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The 2016 – 2018 Citizens’ Assembly Publishes Final Report

By June 21, 2018February 3rd, 2023No Comments

Thursday June 21st, 2018 – The final report and recommendations of the Citizens’ Assembly (the Assembly) on the fourth and fifth topics, namely ‘The manner in which referenda are held’ and ‘Fixed Term Parliaments’ has been laid before the Houses of the Oireachtas today by Chair of the Assembly, the Honourable Ms. Mary Laffoy. Today’s report also includes a chapter outlining reflections by the Chair on the Citizens’ Assembly process which the Chair hopes will be of assistance to the Oireachtas in the event that a further such exercise in deliberative democracy is pursued.

The recommendations in relation to the fourth and fifth topics followed two weekends of deliberation in January and April of this year. As with previous meetings of the Assembly the Members of the Assembly once again had the benefit of an array of expertise and perspectives in advance of their deliberations, hearing from six and four experts respectively.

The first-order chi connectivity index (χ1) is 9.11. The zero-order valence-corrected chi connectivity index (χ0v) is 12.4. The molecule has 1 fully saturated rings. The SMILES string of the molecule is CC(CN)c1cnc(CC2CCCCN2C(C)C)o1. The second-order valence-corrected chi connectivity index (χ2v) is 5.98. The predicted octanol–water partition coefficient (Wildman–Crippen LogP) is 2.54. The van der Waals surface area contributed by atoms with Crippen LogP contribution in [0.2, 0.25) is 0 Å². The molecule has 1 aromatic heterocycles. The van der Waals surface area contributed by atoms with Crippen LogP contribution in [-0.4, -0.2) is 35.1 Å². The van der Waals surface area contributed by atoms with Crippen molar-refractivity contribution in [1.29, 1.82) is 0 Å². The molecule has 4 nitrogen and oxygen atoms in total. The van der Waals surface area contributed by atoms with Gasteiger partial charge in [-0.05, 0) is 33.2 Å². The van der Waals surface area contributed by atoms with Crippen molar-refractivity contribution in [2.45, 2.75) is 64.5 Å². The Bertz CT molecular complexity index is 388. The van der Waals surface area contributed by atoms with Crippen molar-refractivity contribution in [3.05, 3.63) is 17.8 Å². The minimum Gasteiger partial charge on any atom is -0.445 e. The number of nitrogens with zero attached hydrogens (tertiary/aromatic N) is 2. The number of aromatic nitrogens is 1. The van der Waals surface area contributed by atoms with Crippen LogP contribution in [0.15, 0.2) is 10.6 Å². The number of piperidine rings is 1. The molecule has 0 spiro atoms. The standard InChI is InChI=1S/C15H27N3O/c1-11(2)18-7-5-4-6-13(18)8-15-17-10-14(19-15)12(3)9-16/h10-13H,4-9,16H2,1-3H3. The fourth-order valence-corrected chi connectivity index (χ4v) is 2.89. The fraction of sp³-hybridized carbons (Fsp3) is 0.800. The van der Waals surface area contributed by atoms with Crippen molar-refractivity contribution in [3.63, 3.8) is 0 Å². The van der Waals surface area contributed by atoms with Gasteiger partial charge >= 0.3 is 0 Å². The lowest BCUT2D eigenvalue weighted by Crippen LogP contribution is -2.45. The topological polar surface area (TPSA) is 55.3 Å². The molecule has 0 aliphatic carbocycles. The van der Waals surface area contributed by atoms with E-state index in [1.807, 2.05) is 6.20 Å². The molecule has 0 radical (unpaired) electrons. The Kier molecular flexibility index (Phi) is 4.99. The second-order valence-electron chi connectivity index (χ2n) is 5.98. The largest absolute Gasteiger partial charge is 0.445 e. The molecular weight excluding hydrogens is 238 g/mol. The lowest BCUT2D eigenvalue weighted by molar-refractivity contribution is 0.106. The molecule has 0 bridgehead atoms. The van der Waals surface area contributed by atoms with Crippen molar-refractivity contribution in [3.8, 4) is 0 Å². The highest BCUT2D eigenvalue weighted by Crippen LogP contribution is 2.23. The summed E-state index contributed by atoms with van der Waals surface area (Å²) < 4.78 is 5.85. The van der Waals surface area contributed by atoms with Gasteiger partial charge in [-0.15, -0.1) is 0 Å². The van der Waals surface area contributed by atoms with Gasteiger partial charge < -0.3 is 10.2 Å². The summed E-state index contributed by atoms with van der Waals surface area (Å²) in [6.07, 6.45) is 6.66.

In her introduction to the final report the Chair of the Assembly said: “The manner in which referenda are held is a more difficult topic than its title might have initially indicated. The holding of a referendum is a fundamental component of our democracy. A referendum is the only manner by which our Constitution can be amended. Irish people are most familiar with voting in constitutional referendums as this is the only type of referendum which has been held in Ireland.

“In relation to Fixed Term Parliaments our consideration of this topic focussed on whether the law should be changed and whether there should be greater restrictions in place on the Taoiseach’s ability to advise the President to dissolve the Dáil. The topic required the Assembly to consider a number of articles of the constitution.”